By Christine June
George C. Marshall European Center for Security Studies
STUTTGART, Germany (July 26, 2017) – Sixteen military and civilian leaders from 13 African countries met with AFRICOM officials to discuss U.S. military involvement on the African continent during a visit to the U.S. Africa Command in Stuttgart July 26.
STUTTGART, Germany (July 26, 2017) – Queen Ayenoya Ahangba, cell leader for the Directorate of Operations from the Defense Intelligence Agency in Abuja, Nigeria, asks a question at the panel discussion during the field study trip to U.S. Africa Command in Stuttgart July 26. This field trip was part of the Program on Terrorism and Security Studies held at the George C. Marshall European Center for Security Studies in Garmisch-Partenkirchen, Germany. (Marshall Center photo by Christine June)
Here’s a chance for our African partners to meet face-to-face with the Americans who are intimately and daily involved with designing and operating programs in support of their countries and continent,” said James Howcroft, course director for the Program on Terrorism and Security Studies (PTSS) at the George C. Marshall European Center for Security Studies in Garmisch-Partenkirchen, Germany. “I think the ability for both sides to break down all the communication barriers and have a face-to-face talk about what they really need to ensure AFRICOM’s intended help is effective and efficient.”
Offered twice a year at the Marshall Center, PTSS is a four-week resident program that provides advanced professional education to those charged with understanding and then reducing the scope and capability of terrorism threats. This class has 81 participants from 57 nations.
“I thought the AFRICOM visit was very necessary for us,” said Queen Ayenoya Ahangba, cell leader for the Directorate of Operations from the Defense Intelligence Agency in Abuja, Nigeria. “All of the presentations focused on Africa and dealt with specific information and issues beyond terrorism. We got specific answers, and they even told us where we can get assistance if we are facing some challenges when we get back home to our countries.”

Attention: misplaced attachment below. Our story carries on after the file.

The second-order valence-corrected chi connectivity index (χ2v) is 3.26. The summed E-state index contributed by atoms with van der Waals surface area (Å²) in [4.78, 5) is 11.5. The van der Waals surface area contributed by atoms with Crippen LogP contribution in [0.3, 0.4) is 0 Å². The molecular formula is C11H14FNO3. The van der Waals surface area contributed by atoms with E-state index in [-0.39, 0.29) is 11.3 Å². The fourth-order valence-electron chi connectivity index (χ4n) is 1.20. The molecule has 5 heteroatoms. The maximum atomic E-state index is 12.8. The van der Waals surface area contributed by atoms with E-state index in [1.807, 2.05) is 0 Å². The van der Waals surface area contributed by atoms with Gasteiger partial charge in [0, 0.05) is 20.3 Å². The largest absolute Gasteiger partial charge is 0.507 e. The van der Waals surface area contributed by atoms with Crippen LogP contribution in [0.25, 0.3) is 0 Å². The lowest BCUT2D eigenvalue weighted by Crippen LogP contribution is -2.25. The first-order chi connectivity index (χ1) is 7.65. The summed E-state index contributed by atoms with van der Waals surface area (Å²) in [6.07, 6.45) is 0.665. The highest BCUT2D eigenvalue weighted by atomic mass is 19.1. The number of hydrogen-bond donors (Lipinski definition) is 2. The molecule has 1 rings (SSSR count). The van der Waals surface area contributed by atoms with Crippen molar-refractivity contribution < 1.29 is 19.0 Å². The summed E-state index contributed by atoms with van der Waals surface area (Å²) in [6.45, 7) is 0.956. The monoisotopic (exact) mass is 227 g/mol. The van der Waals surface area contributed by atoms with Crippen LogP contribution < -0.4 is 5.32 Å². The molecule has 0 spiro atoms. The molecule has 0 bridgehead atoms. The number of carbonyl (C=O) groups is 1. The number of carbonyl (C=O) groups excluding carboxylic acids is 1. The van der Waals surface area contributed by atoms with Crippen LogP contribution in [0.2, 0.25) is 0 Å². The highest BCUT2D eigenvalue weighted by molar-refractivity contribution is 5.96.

This is the third time that PTSS participants from Africa have visited AFRICOM to ask questions and find out how the command supports its mission of a safe, stable and secure Africa.
“This engagement is a two-way discussion. While it’s a great opportunity to build understanding of the AFRICOM mission, we also want to hear from our African partners on their perspectives on challenges they face,” said U.S. Navy Lt. Cmdr. Charles Chmielak, AFRICOM’s academic branch chief. “This allows us to better understand their priorities and adapt our efforts.”
Participants heard about the many ways that AFRICOM carries out its mission from U.S. Air Force Lt. Col. Tom Luckritz, branch chief of AFRICOM’s Multi-National Cooperation Center.
They also find out how AFRICOM supports the United Nations Security Council Resolution 1325 in Africa during the presentation on “Women, Peace and Security.” Signed in 2000, this resolution reaffirms the important role of women in the prevention and resolution of conflicts, peace negotiations, peace-building, peacekeeping and humanitarian response.
“The visit today has been an eye-opening experience,” said Ghana Armed Forces Maj. Kwesi Ahmed Adum-Atta, commanding officer of the Airborne Force at Burma Camp in Accra, Ghana. “I thought AFRICOM was only limited to military support in a peace keeping environment but their influence goes beyond just supporting the military.”
He is talking about the interagency presentations from agency representatives assigned to AFRICOM on U.S. Homeland Security Investigations, U.S. Customs and Border Patrol, U.S. Coast Guard and U.S. Drug Enforcement Agency.
“I didn’t know that AFRICOM and these interagency organizations will go to the country and conduct training like on immigration processes and such,” Adum-Atta said.
The highlight for participants was when U.S. Navy Vice Adm. Michael Franken, AFRICOM’s deputy to the Commander for Military Operations, answered their questions.
“I was surprised by the frankness of all those who came to talk with us,” Adum-Atta said. “All of them were very frank and giving us details – a lot of information to process.”